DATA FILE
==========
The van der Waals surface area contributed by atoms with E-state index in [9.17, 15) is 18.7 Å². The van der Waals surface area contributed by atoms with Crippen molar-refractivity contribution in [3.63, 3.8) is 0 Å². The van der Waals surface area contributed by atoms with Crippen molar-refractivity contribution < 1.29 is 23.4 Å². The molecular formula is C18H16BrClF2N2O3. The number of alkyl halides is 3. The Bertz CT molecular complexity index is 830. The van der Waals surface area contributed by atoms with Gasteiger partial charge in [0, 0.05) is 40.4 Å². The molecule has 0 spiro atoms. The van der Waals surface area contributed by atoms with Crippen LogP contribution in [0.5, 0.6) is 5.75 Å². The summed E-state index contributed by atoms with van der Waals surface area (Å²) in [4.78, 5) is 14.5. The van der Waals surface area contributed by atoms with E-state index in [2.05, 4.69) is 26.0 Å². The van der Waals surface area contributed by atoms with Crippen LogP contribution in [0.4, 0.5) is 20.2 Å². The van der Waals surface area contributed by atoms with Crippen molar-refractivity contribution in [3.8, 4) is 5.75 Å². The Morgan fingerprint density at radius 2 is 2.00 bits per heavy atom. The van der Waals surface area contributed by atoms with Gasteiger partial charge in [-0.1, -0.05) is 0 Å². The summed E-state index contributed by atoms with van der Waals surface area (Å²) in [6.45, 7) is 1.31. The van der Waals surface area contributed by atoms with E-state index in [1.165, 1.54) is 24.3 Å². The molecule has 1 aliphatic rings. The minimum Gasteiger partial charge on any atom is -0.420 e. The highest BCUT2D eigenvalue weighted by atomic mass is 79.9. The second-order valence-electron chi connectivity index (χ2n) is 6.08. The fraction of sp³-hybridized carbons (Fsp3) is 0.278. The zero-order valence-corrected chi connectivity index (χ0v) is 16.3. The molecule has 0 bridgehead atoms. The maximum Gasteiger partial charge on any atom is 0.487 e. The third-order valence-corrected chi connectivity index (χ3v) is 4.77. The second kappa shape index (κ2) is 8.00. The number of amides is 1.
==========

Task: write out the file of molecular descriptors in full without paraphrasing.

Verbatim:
The van der Waals surface area contributed by atoms with E-state index in [9.17, 15) is 18.7 Å². The van der Waals surface area contributed by atoms with Crippen molar-refractivity contribution in [3.63, 3.8) is 0 Å². The van der Waals surface area contributed by atoms with Crippen molar-refractivity contribution < 1.29 is 23.4 Å². The molecular formula is C18H16BrClF2N2O3. The number of alkyl halides is 3. The Bertz CT molecular complexity index is 830. The van der Waals surface area contributed by atoms with Gasteiger partial charge in [0, 0.05) is 40.4 Å². The molecule has 0 spiro atoms. The van der Waals surface area contributed by atoms with Crippen LogP contribution in [0.5, 0.6) is 5.75 Å². The summed E-state index contributed by atoms with van der Waals surface area (Å²) in [4.78, 5) is 14.5. The van der Waals surface area contributed by atoms with E-state index in [2.05, 4.69) is 26.0 Å². The van der Waals surface area contributed by atoms with Crippen LogP contribution in [0.4, 0.5) is 20.2 Å². The van der Waals surface area contributed by atoms with Crippen molar-refractivity contribution in [3.8, 4) is 5.75 Å². The Morgan fingerprint density at radius 2 is 2.00 bits per heavy atom. The van der Waals surface area contributed by atoms with Gasteiger partial charge in [-0.1, -0.05) is 0 Å². The summed E-state index contributed by atoms with van der Waals surface area (Å²) in [6.45, 7) is 1.31. The van der Waals surface area contributed by atoms with E-state index in [1.165, 1.54) is 24.3 Å². The molecule has 1 aliphatic rings. The minimum Gasteiger partial charge on any atom is -0.420 e. The highest BCUT2D eigenvalue weighted by atomic mass is 79.9. The second-order valence-electron chi connectivity index (χ2n) is 6.08. The fraction of sp³-hybridized carbons (Fsp3) is 0.278. The zero-order valence-corrected chi connectivity index (χ0v) is 16.3. The molecule has 0 bridgehead atoms. The maximum Gasteiger partial charge on any atom is 0.487 e. The third-order valence-corrected chi connectivity index (χ3v) is 4.77. The second kappa shape index (κ2) is 8.00. The number of amides is 1.